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March 31, 2017 / iDriveWarships

Time-Honored Traditions: Assistance at Sea

 

ARABIAN GULF (March 24, 2017) Sailors assigned to the guided-missile destroyer USS Cole (DDG 67) transfer a battery for a United Arab Emirates-flagged vessel during an approach and assist with a United Arab Emirates-flagged vessel. Cole is deployed in the U.S. 5th Fleet area of operations in support of maritime security operations designed to reassure allies and partners, and to preserve the freedom of navigation and the free flow of commerce in the region. (U.S. Navy photo by Mass Communication Specialist 3rd Class Brianna K. Green/Released) 170324-N-HB733-137

ARABIAN GULF (March 24, 2017) Sailors assigned to the guided-missile destroyer USS Cole (DDG 67) transfer a battery to a stranded vessel during an approach and assist. Cole is deployed in the U.S. 5th Fleet area of operations in support of maritime security operations designed to reassure allies and partners, and to preserve the freedom of navigation and the free flow of commerce in the region. (U.S. Navy photo by Mass Communication Specialist 3rd Class Brianna K. Green/Released) 170324-N-HB733-137

Imagine being out on a fishing boat, enjoying a day of deep-sea fishing with family and friends, and suddenly the boat’s engine loses power. Your vessel is now adrift miles from shore and no one on board knows how to fix the problem.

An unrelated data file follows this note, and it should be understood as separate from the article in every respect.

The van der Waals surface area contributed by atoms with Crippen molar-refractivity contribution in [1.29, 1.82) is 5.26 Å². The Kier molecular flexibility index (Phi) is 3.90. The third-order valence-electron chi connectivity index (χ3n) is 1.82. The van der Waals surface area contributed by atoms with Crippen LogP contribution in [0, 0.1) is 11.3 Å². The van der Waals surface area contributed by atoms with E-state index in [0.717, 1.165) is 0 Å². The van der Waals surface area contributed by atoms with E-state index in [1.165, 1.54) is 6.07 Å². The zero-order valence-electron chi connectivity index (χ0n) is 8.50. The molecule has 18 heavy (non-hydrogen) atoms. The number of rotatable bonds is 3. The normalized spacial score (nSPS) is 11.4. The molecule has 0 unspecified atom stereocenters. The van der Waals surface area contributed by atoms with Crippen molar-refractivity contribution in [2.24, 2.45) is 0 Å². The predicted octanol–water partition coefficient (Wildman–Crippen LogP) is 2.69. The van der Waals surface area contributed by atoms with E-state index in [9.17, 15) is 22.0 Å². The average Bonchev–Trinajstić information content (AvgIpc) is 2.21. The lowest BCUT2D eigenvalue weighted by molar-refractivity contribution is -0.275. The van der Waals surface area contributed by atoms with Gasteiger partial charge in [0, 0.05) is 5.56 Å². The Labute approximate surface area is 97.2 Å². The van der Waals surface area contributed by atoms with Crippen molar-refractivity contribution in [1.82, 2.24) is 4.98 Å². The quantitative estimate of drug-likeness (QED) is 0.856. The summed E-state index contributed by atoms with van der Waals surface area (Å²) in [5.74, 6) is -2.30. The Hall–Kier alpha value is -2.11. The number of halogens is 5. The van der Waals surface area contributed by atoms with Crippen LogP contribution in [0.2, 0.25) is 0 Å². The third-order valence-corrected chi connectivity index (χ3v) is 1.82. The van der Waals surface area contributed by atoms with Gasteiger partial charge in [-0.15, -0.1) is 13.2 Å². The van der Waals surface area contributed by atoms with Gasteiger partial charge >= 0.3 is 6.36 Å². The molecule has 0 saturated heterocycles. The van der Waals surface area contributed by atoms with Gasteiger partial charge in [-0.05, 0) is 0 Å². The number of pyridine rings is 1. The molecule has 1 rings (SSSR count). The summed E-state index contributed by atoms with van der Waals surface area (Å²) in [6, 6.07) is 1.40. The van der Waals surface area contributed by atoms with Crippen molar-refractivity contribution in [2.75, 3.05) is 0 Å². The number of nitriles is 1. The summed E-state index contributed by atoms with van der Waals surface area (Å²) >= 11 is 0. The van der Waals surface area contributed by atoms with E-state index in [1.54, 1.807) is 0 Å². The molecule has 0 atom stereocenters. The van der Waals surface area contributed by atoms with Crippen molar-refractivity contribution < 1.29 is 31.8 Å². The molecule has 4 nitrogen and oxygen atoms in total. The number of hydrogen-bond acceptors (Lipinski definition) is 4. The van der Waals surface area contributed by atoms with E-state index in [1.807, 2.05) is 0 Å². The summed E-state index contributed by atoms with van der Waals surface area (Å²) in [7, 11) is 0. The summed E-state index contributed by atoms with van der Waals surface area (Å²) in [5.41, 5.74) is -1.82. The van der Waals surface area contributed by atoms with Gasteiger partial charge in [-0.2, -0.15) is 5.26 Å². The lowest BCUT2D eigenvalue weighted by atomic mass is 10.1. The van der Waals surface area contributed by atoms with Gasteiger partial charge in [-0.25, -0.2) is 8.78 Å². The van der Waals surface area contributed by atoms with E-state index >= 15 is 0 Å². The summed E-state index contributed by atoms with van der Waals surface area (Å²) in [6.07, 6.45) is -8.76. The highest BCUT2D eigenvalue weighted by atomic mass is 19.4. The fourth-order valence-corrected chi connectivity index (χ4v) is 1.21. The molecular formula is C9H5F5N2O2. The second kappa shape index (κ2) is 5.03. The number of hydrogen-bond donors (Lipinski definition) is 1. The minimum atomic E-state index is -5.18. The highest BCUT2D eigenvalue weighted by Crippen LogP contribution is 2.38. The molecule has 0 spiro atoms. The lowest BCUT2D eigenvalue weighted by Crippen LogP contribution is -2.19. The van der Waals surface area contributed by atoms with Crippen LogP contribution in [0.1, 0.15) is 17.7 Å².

In a scenario that could quickly become a life or death situation, you’d welcome help from anyone willing to offer it, and in keeping with time-honored traditions any available mariners in the area are duty-bound to assist.

As a maritime force, the U.S. Navy has a lengthy recorded history of helping mariners in distress by providing medical assistance, engineering assistance, and conducting search-and-rescue missions when called upon.

In two separate incidences this month, Naval Surface Forces ships have provided assistance to such mariners in distress.

On March 19, USS Lake Erie, while preparing for an upcoming deployment during a composite training unit exercise (COMPTUEX) with the Nimitz Carrier Strike Group in the Pacific Ocean, assisted 25 mariners after receiving a distress call from a civilian boat taking on water. The ship deployed an eight person rescue and assistance team to embark the distressed vessel; they immediately began dewatering and searching for the source of the flooding. The team found two cracks in the hull of the wooden boat and then used wooden shoring to decrease the flow of incoming water. Once the flooding was under control and the water level on board dropped, the Lake Erie team turned the operation over to the U.S. Coast Guard.

In the second incident, on March 24, USS Cole, while deployed in the U.S. 5th Fleet area of operations, responded to signal flares fired by stranded fishermen whose boat’s engine had stopped running. Cole launched Sailors to the United Arab Emirates-flagged vessel to conduct an approach and assist visit, where they provided the boat with a new battery and some cookies.

These are just a few examples of ways Surface Warriors work to uphold maritime tradition. Whether in the oceans surrounding our nation, or those far from home, the willingness of the U.S. Navy and Naval Surface Forces to assist mariners in distress honors both a long standing maritime tradition and the values of honor, courage, and commitment they pride themselves on.

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